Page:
That result is actually very strange. I did an analysis for the 2010 results and concluded that deviations at the mesa level were very small and, more importantly, unbiased distributed with respect to center level results. We actually cocluded that one can project confidently the center result with the first incoming mesa…I haven´t checked the 2012 data though

      • Thanks, Omar
        Esdata has kind of an explanation:
        http://esdata.info/centros/22430
        They say that that center is 96% unbalanced and the graph illustrates it very well.
        I still don’t understand why can a center be unbalanced in terms of the two latest digits of the cédula and why should that imbalance affect the prefference towards one side or another.

        Why do people with last two digits between 00 and 14 vote more for Capriles than people between 74-99?

        The only explanation would be that when cedulas are assigned some numbers are preassigned more for urban/rural settings or higher income/lower income.

  5. About Monagas, I have two reasons to dismiss “El Gato”
    1) We made a primary, mainly because MUD was selling the idea that they were emerging as a real democratic alternative. We have to be consistent and constant in our message.

    2) I don’t think we should endorse “El Gato”, just because he did the job he was supposed to do. Did he really made a good contribution in Monagas? How much vote had been casted to Capriles campaign thanks to him?

    Besides haven’t we learned already, how much screwed do we have to be to learn that we should not pick up all the trash that is being throw out by Chavismo, who are suspiciously switching sides when there is an upcoming election.
    Arias Cardenas, Ojeda, Baduel. Anyone?

    • 1) If we have to be consistent and constant in our message, then Capriles should have gone home and be planning another political move because he was elected to run for president, not reelection; Mr. Ocariz should have stuck to being candidate for governor as mandated by his voters, and PJ should have sought a replacement for their candidacy for mayor of Sucre municipality since Mr. Caldera had already resigned. All of the above is not the current case. Politics is about gaining support, swaying people, taking chances and not missing a single opportunity to achieve collective goals, whatever their sort. Since the MUD was able to shuffle their hopefuls for Miranda State, they might as well for Monagas State.

      2) El Gato did what he was NOT supposed to do: to stand up against the almighty PSUV and protect the people over there at all costs. You should know better by now: it’s not what we think, but what the Venezuelan political scenario is about. If correctness ruled this country above everything else, Chávez would be serving two thirds of his sentence for staging a coup. Take time to enquire what matters most to those people: the actions of El Gato or who is supporting Soraya Hernández. The answer is already out there.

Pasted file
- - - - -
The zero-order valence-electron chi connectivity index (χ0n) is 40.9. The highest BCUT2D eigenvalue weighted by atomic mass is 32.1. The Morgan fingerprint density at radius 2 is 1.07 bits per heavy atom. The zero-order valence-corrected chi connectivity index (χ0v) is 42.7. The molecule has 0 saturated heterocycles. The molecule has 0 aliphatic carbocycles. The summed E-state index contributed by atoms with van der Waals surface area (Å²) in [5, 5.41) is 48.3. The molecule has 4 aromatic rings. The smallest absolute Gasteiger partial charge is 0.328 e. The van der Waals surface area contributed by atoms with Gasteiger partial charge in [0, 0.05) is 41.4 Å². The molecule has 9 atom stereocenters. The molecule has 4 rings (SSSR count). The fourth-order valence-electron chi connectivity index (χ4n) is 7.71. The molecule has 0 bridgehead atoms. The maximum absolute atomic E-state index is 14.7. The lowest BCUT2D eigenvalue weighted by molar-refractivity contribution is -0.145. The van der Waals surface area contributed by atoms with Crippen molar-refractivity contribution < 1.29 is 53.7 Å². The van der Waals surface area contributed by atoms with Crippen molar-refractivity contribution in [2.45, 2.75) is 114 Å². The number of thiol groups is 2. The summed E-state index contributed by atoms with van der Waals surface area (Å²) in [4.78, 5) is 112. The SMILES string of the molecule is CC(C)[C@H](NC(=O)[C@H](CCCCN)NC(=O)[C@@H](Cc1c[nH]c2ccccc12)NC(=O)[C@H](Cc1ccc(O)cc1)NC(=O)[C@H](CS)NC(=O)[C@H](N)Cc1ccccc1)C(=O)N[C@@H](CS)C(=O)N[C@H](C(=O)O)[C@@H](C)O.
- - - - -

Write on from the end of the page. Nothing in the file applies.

By the way, be careful with naming former Chavistas “trash”. We must not keep on playing the polarization card anymore because it’s better than the alternative: to reject a possible key ally.

      • Well that’s exactly the point Gabriel, What they did in Miranda illustrates how the MUD is changing their strategy of democratic transparency, to one that fits their political interest. But I can understand the case of Miranda, since Caldera had to drop the race, then Capriles should run to be Governor again, and Ocariz for Mayor. But Monagas? what’s exactly the case here? and the question remains, Will the chavista in Monagas that supported Chavez 3 weeks ago vote for ” El Gato”? I’m sorry but I don’t think El Gato will make a good contribution to the MUD.

        I’d rather lose standing by my principles, than losing because I choose to be more of the same, the dirty politician that everybody hates.

        I have a problem with “reject a possible key ally”, name one so far, that have come from Chavismo side?

        So I stand by to what I said, Baduel was allegedly stealing money from his own office, and when he got caught, he used the opposition for his own agenda. Ojeda the boring ugly ducky that always got rejected. Arias Cardenas, he infiltrated the opposition, the former UNT, when the opposition was disgustingly naive. Miquelena, he shitted and pitted the opposition, nevertheless he was welcomed with open arms. Shall I continue? What’s not say have some skeletons on his closets.

        What? are you afraid of losing a possible ally? It’s more likely for a man to be hit by a lightning three times in the same day, than a chavista switching sides because his governor/major decide to split and decide to join the opposition. That’s one lesson from October 7th.

        I understand your confusion, and the confusion of others people as well, I mean of course, someone doing the right thing for the people in Venezuela out the goodness of his heart………………………………………… No such thing.